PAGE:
Work Matters

God has uniquely wired you (Psalm 139) and placed you (Acts 17:26-27) with intrinsic abilities and gifts to make a difference at your place of employment. There is an importance in the work you do. You must walk into work with a sense of calling. Knowing that what the Lord has given you to do does matter. It can be worship. Whatever you do, work at it with all your heart, as though you were working for the Lord and not for people. (Colossians 3:23-24 GNT) The Bible makes no division between the secular and the sacred. “Slaves, obey your masters here on earth with fear and respect and from a sincere heart, just as you obey Christ. You must do this not only while they are watching you, to please them. With all your heart you must do what God wants as people who are obeying Christ. Do your work with enthusiasm. Work as if you were serving the Lord, not as if you were serving only men and women.” (Ephesians 6:5-8 NCV) Every task we undertake whether paid or unpaid is to be done unto t


We all have days when the wheels fall off and every little thing that can go wrong does go wrong. Often our biggest problems are those little problems that keep adding up to frustrations, irritations and then a very bad attitude. The apostle Paul says dealing with these frustrations is actually and acid test for your Christianity; it is what separates believers and unbelievers in the eyes of others. Philippians 2:14 states, “Do everything without grumbling or arguing, so that you may become blameless and pure, ‘children of God without fault in a warped and crooked generation.’ Then you will shine among them like stars in the sky.” If Jesus isn’t Lord of the little things in your life, then, he’s not really Lord. Your faith isn’t as much determined by what do or how you perform in service to the Lord, but it is how you act on Monday morning. If you’re sinking in the pool of frustration ask yourself first, “Am I to blame?” The Bible declares in Galatians 6:7, “A man reaps what he sows.”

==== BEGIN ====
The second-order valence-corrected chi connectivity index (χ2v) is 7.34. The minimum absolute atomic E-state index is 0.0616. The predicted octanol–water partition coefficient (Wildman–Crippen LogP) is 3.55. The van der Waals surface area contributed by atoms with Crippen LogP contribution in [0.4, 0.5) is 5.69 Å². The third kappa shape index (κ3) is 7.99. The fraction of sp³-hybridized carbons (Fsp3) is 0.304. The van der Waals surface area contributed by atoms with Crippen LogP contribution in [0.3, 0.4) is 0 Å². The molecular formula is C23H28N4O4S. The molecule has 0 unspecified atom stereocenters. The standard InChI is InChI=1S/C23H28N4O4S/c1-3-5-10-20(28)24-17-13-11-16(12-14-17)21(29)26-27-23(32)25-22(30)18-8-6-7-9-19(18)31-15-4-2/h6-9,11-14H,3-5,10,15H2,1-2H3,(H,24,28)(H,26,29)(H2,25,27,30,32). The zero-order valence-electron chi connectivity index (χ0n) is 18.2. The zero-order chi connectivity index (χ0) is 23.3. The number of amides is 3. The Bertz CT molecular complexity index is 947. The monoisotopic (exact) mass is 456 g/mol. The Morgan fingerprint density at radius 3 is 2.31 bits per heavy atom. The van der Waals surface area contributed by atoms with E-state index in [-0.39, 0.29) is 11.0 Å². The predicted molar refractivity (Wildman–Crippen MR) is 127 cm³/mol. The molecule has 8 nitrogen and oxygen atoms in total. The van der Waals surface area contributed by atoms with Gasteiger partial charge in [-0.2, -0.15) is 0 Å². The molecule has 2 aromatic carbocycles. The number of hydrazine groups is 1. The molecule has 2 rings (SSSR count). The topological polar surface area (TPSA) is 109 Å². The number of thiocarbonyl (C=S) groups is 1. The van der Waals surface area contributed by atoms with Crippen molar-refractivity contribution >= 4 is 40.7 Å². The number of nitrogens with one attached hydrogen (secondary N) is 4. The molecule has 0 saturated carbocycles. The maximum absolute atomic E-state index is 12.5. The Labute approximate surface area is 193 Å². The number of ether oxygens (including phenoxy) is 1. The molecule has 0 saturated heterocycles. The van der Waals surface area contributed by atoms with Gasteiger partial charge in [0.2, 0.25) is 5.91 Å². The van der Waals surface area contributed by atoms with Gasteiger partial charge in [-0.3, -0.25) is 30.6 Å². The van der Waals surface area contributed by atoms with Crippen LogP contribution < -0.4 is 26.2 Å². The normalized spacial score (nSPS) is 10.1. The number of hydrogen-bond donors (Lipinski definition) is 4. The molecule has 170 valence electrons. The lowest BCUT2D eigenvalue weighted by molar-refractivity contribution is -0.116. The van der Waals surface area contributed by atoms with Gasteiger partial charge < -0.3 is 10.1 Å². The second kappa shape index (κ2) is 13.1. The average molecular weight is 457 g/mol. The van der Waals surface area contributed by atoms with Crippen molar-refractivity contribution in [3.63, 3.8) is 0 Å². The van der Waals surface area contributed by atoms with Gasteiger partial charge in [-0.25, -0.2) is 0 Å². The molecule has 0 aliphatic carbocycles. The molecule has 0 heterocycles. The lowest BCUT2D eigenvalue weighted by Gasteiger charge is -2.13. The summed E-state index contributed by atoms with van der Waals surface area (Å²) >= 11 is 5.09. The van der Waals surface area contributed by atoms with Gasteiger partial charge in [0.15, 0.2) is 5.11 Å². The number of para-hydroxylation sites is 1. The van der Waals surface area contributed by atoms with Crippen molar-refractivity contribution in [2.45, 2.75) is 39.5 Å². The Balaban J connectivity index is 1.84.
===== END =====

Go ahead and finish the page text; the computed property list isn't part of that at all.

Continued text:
In a few weeks the Dallas Cowboys will begin training camp in preparation for the 2012 NFL season. Every year there is talk about making it to the Super Bowl only to discover for one reason or another they fail in their attempt. I’m not an official sports analyst but if I were I would describe the past sixteen years this way: They have a tendency to play at the level of their opponents. Because of that they find themselves coming up short on the score board in games that make a critical difference in their season. If this doesn’t change I would say that their mediocrity will catch up them and they won't be serious contenders for the Super Bowl this year. That’s my two cents ;( Mediocrity is a curse convincing us that a partial effort — 80 % if necessary, 50% when we can get away with it — is always good enough. Mediocrity does what it can to avoid a bad showing, but rarely concerns itself with an excellent showing. This is a great danger if it is allowed to creep into the church. I


Simply looking at the ratings Jay Leno is at the top of late night TV. Leno has twice as many viewers as Letterman and four times as many as Conan and Jimmy Kimmel. But early on there was a time when it didn’t look so promising for him. It was in 1992 when Jay first took over the job from Johnny Carson. It was at the same time a disappointed David Letterman left to start his own show on CBS. The first couple of years Jay lost in the ratings and there were times when his future at NBC was uncertain. So how did he climb to the top? Bob Wright, CEO of NBC, said "Jay put his head down and wrote three more jokes every night. Talent by itself is not necessarily reliable. He has talent, and he is willing to work long hard hours at it." In an online article from of Fortune Magazine, Leno’s comment was, "Show business is not hard. It’s all just basic Dale Carnegie stuff."  I get motivated when I read stories about success that come from hard work. One reason is that those


Do you remember the witty and talented country/folk singer Roger Miller? He was born January 2, 1936 in Fort Worth and died on October 25, 1992 of lung cancer at the age of 56. He sang such memorable songs like, Chug a Lug, Dang Me, and King of the Road. And who could forget, You Can’t Roller Skate in a Buffalo Herd — here are the words: You can't roller skate in a buffalo herd You can't roller skate in a buffalo herd You can't roller skate in a buffalo herd, BUT YOU CAN BE HAPPY IF YOU'VE A MIND TO. You can't take a shower in a parakeet cage You can't take a shower in a parakeet cage You can't take a shower in a parakeet cage BUT YOU CAN BE HAPPY IF YOU'VE A MIND TO. And the chorus goes... All you gotta do is put your mind to it Knuckle down, buckle down, and do it do it do it.  (Here is a link to the song on You Tube: ) If you were alive in the sixties, chances are